Most eruptions have occurred within ±3.5 days of the time of the full moon (or new moon) and the moon at perigee, which is when the stronger fortnightly tides occur. We conclude that there is a correlation between the times of eruptions at Fuego and the fortnightly lunar tidal maxima.
Also, the hours of the beginning and duration of many recent eruptions of Fuego have been compiled. The results of the comparison of the beginning of many eruptions since 1957 to the nearest calculated semi-diurnal minimum (of vertical tidal gravity acceleration) show that 9 out of 16 events occurred within ±2 hours of the minimum. This correlation also showed up well during the several stages of the 1974 eruption. The probability of 9 successes out of 16 events by chance is 2.0%. The eruptions are thus significantly clustered around the semi-diurnal minimum.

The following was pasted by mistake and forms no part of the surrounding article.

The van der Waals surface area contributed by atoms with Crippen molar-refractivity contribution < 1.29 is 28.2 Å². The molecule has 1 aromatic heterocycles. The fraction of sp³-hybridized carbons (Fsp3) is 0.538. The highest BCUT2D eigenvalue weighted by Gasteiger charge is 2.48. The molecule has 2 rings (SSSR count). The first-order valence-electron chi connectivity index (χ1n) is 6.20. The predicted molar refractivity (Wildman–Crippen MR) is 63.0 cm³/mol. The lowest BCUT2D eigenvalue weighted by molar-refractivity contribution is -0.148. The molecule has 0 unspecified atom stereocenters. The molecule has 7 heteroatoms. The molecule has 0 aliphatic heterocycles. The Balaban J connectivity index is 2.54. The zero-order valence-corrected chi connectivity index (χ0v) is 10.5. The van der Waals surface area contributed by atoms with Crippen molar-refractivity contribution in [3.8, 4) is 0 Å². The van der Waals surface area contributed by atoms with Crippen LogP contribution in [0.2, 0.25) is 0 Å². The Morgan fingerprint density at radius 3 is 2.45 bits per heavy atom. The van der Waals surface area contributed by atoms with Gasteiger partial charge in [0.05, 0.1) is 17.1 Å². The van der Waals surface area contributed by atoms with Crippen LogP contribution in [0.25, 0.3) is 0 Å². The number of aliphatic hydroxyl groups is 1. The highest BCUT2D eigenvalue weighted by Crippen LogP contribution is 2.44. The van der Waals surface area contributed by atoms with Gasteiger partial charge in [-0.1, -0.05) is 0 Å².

A further aspect of the influence of the Earth tides involves changes in the length of the day, as measured by an atomic clock (Melchior, 1966). Challinor (1971) reported semi-annual variations in the length of the day which are though to be caused by variation in the angular momentum of the atmosphere and by Earth tides. The maximum amplitude of the variation occurs in mid-January, mid-April, and mid-October. The mid-April and mid-October variation maxima occur at the times of maximum braking effect due to the bodily tide torque. Hamilton (1973) noted a correlation of increased volcanic activity near these dates. The influence of the rainy season, which occurs from May to October (plus a likely time lag) does not seem to be an adequate alternative explanation. No correlations with longer tidal cycles are evident, because components of the longer cycles cannot be easily separated from the fortnightly tidal maxima.
(Martin and Rose, 1981)